Vaccinate horses against Hendra


EQUINE Veterinarians Australia is urging horse owners to vaccinate their horses against the deadly Hendra virus following three new confirmed cases in just four weeks.

President of EVA, Dr Ben Poole, said it’s critical that horses located in and around high-risk Hendra areas are vaccinated against Hendra virus.

“Another three horses in NSW have died from this preventable disease, which poses serious health risks not just to horses, but humans as well,” Dr Poole said.

From 1994, when the virus was first identified, to August 2017, there have been 60 known Hendra incidents resulting in the death of 102 horses.

During this period, Queensland has recorded 40 incidents and NSW has had 20.

“Every one of these horses that has died because of Hendra represents one more compelling reason for horse owners to vaccinate their horses,” Dr Poole said.

“The risk this disease poses to human health is also very real and it is important that the equine community remains vigilant in protecting horses and people from Hendra,” Dr Poole said.

Since the first outbreak was recorded in 1994, there have been seven confirmed cases in people, all of whom had significant contact with horse body fluids.

Of those who tested positive for Hendra, four sadly died from the disease, including two veterinarians.

Dr Poole said the vaccine is the most effective way to minimise the risk of Hendra virus. The vaccine is fully registered by the Australian Pesticides and Veterinary Medicines Authority.

“Vaccination is the most effective way to ensure high standards of horse health and welfare while also protecting veterinarians, horse handlers and owners from contracting this deadly virus.

“Hendra virus is impossible to diagnose without laboratory testing. The signs of this disease can be extremely variable. When your horse is vaccinated against Hendra virus, the probability of your horse having the disease is extremely low and therefore is more likely to receive timely and appropriate therapies.

“We need to remember that right across the country, there are thousands of equine events every year. These events bring together a large number of horses from a wide range of geographical locations, and this compounds the risks associated with Hendra virus infection if horses have not been vaccinated,” Dr Poole said. read more…

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Protecting yourself from mosquitoes


The Cayuga County Health Department is encouraging people to “fight the bite” this summer, since mosquitoes found in Oswego and Onondaga counties tested positive for West Nile virus and Eastern equine encephalitis.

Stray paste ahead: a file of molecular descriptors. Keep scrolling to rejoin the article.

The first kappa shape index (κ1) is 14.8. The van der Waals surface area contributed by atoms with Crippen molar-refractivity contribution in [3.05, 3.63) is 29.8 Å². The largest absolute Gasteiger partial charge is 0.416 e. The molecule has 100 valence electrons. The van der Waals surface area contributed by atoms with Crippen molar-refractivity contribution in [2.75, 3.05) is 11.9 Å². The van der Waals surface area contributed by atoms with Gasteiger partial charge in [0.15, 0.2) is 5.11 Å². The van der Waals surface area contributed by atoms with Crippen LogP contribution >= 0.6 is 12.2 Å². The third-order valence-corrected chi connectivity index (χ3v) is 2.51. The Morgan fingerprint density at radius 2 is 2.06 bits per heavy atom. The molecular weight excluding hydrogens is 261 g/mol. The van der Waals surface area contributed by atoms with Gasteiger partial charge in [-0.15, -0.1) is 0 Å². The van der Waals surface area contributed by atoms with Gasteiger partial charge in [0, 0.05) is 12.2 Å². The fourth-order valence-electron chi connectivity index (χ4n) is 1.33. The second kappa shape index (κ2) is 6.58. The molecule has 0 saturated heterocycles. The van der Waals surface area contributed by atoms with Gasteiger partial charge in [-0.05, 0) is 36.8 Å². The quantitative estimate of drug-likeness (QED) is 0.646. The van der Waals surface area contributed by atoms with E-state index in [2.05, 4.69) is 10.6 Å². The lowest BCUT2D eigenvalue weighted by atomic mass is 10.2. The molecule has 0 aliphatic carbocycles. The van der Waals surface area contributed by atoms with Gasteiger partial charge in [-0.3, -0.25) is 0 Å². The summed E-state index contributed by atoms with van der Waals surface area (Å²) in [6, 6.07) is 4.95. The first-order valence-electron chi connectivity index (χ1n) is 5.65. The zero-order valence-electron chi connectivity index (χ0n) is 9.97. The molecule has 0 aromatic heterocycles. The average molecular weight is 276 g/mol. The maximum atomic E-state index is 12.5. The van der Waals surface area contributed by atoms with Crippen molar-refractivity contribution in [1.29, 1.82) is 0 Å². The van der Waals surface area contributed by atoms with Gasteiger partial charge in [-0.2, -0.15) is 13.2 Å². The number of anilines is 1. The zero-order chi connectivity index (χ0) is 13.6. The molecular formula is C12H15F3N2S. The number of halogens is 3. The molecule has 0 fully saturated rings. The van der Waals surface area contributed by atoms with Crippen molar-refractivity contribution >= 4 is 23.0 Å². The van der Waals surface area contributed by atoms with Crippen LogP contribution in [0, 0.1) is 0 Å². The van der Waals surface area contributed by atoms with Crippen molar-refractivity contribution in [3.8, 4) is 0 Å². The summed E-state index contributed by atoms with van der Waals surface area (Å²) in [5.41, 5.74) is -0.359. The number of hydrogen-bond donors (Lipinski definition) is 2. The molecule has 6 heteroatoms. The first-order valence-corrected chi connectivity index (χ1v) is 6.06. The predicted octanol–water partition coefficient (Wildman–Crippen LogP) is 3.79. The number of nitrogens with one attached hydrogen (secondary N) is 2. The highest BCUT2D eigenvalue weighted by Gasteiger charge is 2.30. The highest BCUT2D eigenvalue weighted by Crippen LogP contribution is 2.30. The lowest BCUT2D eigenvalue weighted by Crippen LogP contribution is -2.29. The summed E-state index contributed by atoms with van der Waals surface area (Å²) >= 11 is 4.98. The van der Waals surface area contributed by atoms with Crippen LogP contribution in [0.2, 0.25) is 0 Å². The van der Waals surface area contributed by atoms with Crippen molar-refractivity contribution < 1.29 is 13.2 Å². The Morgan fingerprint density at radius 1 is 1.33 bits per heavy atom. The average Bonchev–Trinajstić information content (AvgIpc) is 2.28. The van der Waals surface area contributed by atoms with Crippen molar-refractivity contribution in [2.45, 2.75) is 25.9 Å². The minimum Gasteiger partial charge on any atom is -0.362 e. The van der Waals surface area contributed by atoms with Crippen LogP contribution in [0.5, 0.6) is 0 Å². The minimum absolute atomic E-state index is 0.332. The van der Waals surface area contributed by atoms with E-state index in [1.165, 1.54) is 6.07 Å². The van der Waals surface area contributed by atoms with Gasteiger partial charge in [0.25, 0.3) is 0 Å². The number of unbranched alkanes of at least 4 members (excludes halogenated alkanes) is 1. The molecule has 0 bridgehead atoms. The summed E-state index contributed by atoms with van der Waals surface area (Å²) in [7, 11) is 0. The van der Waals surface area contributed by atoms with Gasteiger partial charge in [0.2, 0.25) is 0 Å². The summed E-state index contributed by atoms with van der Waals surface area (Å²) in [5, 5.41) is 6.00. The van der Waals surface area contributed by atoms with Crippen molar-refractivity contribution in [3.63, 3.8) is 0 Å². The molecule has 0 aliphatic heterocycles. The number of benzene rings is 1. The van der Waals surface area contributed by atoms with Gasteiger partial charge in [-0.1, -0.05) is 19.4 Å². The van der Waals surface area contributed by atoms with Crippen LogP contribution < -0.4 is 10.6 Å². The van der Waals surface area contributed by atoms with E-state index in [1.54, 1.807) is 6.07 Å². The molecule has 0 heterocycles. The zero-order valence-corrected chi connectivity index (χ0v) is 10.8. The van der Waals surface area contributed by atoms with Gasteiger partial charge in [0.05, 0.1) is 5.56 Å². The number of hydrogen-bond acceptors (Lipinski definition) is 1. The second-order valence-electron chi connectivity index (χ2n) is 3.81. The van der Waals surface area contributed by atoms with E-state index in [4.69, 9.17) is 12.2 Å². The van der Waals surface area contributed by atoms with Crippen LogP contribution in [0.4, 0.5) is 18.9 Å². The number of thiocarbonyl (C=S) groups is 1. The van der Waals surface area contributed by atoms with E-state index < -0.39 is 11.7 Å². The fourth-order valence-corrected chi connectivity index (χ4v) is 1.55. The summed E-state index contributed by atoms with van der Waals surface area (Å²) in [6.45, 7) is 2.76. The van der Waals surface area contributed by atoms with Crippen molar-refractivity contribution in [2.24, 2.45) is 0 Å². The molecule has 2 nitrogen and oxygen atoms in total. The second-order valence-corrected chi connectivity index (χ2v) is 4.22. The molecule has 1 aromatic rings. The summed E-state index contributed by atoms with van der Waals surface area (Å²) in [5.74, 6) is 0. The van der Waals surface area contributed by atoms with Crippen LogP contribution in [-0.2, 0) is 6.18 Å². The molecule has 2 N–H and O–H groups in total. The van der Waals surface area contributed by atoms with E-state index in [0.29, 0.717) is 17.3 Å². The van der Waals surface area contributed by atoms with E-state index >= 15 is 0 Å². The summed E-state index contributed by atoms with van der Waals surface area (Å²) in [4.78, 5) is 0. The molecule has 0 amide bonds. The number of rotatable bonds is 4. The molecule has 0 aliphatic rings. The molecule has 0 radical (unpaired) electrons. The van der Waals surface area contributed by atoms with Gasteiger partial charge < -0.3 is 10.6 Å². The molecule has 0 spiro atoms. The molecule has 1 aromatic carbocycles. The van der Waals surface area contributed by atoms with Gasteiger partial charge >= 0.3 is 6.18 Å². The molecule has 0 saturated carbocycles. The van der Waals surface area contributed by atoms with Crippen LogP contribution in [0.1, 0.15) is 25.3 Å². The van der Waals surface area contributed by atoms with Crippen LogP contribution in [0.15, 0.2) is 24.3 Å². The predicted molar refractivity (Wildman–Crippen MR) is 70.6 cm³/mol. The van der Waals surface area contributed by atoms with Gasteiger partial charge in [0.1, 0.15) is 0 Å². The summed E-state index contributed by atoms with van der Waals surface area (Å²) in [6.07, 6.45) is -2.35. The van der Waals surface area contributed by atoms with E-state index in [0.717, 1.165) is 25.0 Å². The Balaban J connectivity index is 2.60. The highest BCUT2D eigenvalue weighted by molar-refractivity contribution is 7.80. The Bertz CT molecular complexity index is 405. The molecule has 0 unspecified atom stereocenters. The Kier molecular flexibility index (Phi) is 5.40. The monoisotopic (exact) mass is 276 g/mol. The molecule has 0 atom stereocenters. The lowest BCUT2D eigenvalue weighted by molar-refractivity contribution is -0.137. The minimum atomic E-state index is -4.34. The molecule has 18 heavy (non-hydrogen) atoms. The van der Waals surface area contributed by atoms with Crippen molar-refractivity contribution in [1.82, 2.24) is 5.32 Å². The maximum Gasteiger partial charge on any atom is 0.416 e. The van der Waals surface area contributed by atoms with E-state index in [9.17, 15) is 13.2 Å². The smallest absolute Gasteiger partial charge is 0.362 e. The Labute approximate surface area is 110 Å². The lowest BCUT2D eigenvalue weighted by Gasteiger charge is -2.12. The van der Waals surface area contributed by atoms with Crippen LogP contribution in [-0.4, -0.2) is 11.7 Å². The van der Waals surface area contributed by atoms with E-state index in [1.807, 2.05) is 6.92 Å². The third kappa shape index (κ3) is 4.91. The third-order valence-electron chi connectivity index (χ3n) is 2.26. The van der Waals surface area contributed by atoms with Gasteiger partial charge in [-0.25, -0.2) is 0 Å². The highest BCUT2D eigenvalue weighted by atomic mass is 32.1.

According to the Centers for Disease Control and Prevention, about eight out of 10 people do not develop symptoms when infected with West Nile virus. Those that do, however, may experience fever, headaches, joint pains, diarrhea and vomiting, to name a few. Few people, too, experience symptoms of Eastern equine encephalitis, but severe cases may cause headaches, high fever, chills and vomiting.

To reduce the likelihood of being bit by mosquitoes, the health department said in a release that residents and visitors should use personal protection measures.

When spending time outdoors, precaution measures can include:

  • Wearing shoes and socks, long pants and long-sleeved shirts;
  • Using a mosquito repellent containing 20 to 30 percent DEET or Picardin. Follow label directions and wash treated skin with soap and water after returning indoors;
  • Screening windows and doors and making sure they are free of rips, tears and holes.

Property owners can also reduce mosquito breeding by eliminating standing water. Ways to do that can include:

  • Cleaning clogged rain gutters;
  • Turning over wheelbarrows and wading pools when not in use;
  • Changing water in bird baths every four days;
  • Maintaining swimming pools, outdoor saunas and hot tubs, and draining water from pool covers;
  • Landscaping to eliminate low spots where standing water accumulates;
  • Throwing away outdoor containers, ceramic pots or containers that hold water;
  • Removing all tires from the property; 
  • Drilling holes in the bottoms of recycling containers that are kept outdoors.

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Vitamins and micronutrients is an essential part of a healthy lifestyle.